Academic journal article Academic Exchange Quarterly

Self-Efficacy, Attitude and Science Knowledge

Academic journal article Academic Exchange Quarterly

Self-Efficacy, Attitude and Science Knowledge

Article excerpt

Abstract

This study examined Turkish preservice elementary teachers' science knowledge level, attitude toward science teaching and their efficacy beliefs regarding science teaching. In addition, the contribution of science knowledge level and attitudes toward science teaching on preservice elementary teachers' efficacy beliefs was investigated. Findings indicated that participants had moderate sense of self-efficacy beliefs, attitudes and low level of science knowledge. Results also showed that science knowledge level and attitude towards science teaching each made a statistically significant contribution to the variation in participants' efficacy beliefs.

Introduction

Improving the preparation of preservice elementary teachers to science teaching has been of great concern over the past two decades. Studies revealed that teachers' understanding of science concepts, attitudes toward and beliefs regarding science teaching are strong predictors of effective science teaching in the classroom. Regarding the concepts, facts and skills concerning science, studies reported that elementary teachers possessed generally low level of knowledge (Stevens & Wenner, 1996; Wenner, 1993). This low level of background science knowledge, significantly contributed to elementary teachers' hesitancy, and possible inability to provide effective science instruction in their classrooms. Wenner (1993) reported the existence of a low level of science knowledge among preservice elementary teachers and concluded that while high school science course work appears adequate, college preparation in science content is inadequate. Elementary teachers teach all subjects and may not be equally effective in teaching all of them. It is primarily science, though, that most troubles the elementary teachers (Enochs & Riggs, 1990). Often reported is that elementary teachers avoid teaching science in the elementary school curriculum and they prefer teaching other subjects to science (Stefanich & Kelsey, 1989). Actually, Dobey and Schafer (1984) found that many elementary teachers were reluctant to teach science because they felt that they lacked knowledge of science content and processes.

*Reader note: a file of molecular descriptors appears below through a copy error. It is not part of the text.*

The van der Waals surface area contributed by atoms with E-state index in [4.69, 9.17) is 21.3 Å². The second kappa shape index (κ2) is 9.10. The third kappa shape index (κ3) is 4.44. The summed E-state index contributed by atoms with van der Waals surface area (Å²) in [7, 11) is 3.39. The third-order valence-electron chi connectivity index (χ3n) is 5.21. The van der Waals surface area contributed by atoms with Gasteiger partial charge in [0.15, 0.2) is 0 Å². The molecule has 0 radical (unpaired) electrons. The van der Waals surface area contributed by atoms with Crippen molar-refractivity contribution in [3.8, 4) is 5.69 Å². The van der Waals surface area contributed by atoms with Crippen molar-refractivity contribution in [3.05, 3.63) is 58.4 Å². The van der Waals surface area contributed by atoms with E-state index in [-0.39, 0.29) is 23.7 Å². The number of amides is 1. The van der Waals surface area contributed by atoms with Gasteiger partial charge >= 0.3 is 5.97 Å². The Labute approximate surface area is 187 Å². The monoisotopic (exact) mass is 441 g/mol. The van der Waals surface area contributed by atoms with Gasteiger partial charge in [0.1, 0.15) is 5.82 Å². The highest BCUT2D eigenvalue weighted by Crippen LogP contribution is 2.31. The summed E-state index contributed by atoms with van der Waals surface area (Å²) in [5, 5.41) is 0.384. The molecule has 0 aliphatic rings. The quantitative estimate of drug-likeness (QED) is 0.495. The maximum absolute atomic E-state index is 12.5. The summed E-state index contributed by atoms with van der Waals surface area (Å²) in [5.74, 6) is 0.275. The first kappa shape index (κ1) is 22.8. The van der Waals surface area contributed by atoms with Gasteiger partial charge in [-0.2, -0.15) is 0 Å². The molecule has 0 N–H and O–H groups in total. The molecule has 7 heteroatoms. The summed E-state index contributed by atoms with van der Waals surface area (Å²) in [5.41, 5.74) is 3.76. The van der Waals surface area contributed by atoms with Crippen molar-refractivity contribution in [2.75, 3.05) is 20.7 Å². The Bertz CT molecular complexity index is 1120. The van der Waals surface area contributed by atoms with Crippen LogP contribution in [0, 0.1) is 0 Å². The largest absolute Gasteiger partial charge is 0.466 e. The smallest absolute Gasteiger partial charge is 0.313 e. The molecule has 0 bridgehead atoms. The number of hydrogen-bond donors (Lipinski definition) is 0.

Another factor beyond content knowledge that affects elementary instruction is the beliefs held by teachers toward science teaching (Lin, Gorrell, & Taylor, 2002; Milson & Mehling, 2002; Posnanski, 2002; Tosun, 2000; Zacharias, 2003). A specific teacher belief such as one's self-efficacy in teaching science is a possible contributor to behavior patterns of elementary teachers with regard to science especially in motivating them to teach science or causing avoidance of science teaching by the teachers (Cantrell, Young & Moore, 2003; Mulholland, Dorman, & Odgers, 2004; Tournaki, & Podell, 2005; Woolfolk Hoy & Spero, 2005). Teachers' sense of efficacy is a construct derived from Bandura's (1986) theory of self-efficacy in which the generalized behavior of an individual is based on two factors, (a) a belief about action and outcome and (b) a personal belief about his/her own ability to cope with a task. Tschannen-Moran and Woolfolk Hoy (2001) defined teacher efficacy as "teacher's judgment of his or her capabilities to bring about desired outcomes of student engagement and learning, even among those students who may be difficult or unmotivated" (p.783). Research on efficacy of teachers suggests that behaviors such as persistence at a task, risk taking, and use of innovations be related to degrees of efficacy (Ashton, 1984). For example, highly efficacious teachers were more likely to use open-ended, inquiry, student-directed teaching strategies, while teachers with a low sense of efficacy were more likely to use teacher-directed teaching strategies such as lecture and reading from the textbook. It has been demonstrated that students generally learn more from teachers with high self-efficacy that from those whose self-efficacy is low (Ashton, 1984). …

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